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A Reading Vocation

"I Must Read, Read, and Read. It is my Vocation." - Thomas Merton

This is where I chronicle my reading life.  I also blog about writing at Lacey's Late-night Editing.

 

Book 41/100: Oliver Twist by Charles Dickens

Oliver Twist - Charles Dickens

After reading four Charles Dickens books, I think I can officially say I'm not a fan of his work and be exempted from reading him again, despite the "classics" status of his work.

I'm just not a fan of the "episodic" narration style that was popular back then; I find it jarring. In addition, there is SO much author commentary and vague summarizations that would never fly with today's editors (things like: "After he made many comments of a similar nature ..."). While I can appreciate his social commentary on the deplorable conditions and treatment of London's impoverished, as well as on the hypocrisy of many public figures and other members of authority, there remains an undercurrent that one is "redeemed" only by wealth.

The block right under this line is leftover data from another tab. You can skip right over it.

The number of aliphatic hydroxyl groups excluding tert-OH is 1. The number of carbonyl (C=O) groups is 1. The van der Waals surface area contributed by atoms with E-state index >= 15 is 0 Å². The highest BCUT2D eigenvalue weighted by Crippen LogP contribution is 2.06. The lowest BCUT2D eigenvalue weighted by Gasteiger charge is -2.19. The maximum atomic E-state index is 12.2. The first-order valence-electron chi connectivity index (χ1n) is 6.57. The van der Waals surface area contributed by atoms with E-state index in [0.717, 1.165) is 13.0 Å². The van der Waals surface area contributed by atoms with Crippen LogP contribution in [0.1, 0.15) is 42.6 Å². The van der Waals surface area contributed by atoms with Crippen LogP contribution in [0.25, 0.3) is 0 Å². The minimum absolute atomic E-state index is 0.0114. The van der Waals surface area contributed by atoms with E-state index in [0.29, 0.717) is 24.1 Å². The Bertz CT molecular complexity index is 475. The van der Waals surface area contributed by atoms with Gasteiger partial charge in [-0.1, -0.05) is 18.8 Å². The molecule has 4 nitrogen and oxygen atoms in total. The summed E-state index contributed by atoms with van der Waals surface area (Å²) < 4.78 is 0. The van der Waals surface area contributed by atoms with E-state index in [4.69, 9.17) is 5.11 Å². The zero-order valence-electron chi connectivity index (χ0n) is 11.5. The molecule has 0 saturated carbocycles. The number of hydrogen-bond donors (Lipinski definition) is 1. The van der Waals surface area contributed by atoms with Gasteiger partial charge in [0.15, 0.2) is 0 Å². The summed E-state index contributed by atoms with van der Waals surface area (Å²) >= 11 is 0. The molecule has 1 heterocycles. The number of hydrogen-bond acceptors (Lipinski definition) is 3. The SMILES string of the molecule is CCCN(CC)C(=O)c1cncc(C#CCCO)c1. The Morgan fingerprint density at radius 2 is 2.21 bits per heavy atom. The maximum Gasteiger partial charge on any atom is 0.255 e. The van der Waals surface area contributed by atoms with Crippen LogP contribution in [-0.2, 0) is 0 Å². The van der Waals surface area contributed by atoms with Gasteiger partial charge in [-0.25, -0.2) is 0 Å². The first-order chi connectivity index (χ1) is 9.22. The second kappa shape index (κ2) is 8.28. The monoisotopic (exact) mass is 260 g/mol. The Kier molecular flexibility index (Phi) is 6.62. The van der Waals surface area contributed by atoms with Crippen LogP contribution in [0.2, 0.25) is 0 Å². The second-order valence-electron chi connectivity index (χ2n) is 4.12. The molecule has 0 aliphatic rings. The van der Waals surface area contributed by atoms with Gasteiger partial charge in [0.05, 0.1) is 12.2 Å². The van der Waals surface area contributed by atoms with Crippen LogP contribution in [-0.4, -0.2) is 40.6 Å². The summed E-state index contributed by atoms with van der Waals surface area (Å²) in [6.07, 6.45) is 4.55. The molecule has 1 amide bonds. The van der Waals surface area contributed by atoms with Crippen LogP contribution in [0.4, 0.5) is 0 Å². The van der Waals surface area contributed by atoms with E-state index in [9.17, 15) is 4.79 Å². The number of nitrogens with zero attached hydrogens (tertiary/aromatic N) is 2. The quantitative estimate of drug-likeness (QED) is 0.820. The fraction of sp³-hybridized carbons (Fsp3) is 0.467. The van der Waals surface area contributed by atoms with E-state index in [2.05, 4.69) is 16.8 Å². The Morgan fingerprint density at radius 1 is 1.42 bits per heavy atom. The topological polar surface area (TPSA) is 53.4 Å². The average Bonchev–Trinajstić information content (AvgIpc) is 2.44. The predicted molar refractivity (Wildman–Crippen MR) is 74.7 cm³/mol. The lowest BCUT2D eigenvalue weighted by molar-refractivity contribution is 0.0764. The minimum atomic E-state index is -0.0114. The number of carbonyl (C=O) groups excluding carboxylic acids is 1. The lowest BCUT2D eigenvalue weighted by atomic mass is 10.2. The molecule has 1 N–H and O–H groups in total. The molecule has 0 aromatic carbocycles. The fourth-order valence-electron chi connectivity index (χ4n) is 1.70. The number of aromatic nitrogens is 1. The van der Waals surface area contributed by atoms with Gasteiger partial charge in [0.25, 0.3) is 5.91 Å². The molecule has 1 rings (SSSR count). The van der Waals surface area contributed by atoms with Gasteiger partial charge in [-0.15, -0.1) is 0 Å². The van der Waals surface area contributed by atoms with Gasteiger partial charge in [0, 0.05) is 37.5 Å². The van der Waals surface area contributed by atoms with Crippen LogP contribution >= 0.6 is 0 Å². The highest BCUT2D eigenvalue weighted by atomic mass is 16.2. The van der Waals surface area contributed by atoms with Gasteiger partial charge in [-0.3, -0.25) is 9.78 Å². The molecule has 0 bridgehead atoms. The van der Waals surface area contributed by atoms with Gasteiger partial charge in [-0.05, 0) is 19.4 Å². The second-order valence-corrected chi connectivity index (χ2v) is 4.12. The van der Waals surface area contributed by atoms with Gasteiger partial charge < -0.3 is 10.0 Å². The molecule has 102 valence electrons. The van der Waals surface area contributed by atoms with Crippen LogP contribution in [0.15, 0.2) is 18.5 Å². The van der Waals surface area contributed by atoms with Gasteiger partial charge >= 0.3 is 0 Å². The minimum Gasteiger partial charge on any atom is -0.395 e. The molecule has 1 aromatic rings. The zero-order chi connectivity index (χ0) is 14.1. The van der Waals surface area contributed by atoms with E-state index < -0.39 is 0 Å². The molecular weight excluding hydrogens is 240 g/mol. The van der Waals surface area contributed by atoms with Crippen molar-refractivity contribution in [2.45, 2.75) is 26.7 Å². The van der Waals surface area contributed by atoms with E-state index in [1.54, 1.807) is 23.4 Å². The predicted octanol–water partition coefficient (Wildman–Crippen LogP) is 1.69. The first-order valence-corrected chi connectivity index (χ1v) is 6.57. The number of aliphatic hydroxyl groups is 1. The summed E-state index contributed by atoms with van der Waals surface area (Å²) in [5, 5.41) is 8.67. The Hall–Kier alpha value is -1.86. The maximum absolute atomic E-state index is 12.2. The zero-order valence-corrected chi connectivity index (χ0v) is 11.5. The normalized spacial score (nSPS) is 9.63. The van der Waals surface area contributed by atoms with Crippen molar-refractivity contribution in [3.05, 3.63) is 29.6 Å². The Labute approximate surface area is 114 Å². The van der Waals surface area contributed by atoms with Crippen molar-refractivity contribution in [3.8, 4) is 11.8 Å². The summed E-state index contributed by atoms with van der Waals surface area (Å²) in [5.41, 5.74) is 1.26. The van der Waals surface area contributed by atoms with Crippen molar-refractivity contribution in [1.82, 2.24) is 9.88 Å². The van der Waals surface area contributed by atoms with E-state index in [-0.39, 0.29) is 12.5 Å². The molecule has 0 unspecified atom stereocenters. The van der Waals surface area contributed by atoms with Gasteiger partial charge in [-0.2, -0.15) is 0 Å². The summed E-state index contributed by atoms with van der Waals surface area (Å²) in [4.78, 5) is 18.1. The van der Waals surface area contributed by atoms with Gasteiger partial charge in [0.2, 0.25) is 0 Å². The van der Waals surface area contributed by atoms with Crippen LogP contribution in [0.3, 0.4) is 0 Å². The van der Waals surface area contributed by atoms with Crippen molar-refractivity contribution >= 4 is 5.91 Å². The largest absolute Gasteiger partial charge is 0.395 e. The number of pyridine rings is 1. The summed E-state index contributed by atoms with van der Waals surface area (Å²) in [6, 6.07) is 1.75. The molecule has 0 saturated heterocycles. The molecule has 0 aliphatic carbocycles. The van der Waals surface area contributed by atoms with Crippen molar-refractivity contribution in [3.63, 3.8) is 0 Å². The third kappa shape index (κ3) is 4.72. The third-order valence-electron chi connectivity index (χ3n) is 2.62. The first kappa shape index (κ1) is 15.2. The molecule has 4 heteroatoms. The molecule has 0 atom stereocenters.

For a book about Oliver Twist, I was surprised at how many sublots there were, and how little I felt like I got to know him as a character aside from a child who was preternaturally good and virtuous (a bit of a Gary Stu). Also, for all the attention The Artful Dodger gets, he did not get nearly as much "pagetime" as I would expect, and I'm not quite sure why his popularity rose so high above Charlie Bates's, who was of a similar character. Perhaps just because of the awkwardness of the book's frequent reference to Charlie Bates as "Master Bates"? (This is especially distracting in the audio version.)

Overall, I found this book held my interest more than Great Expectations, but I'm still not sure what all the fuss is about.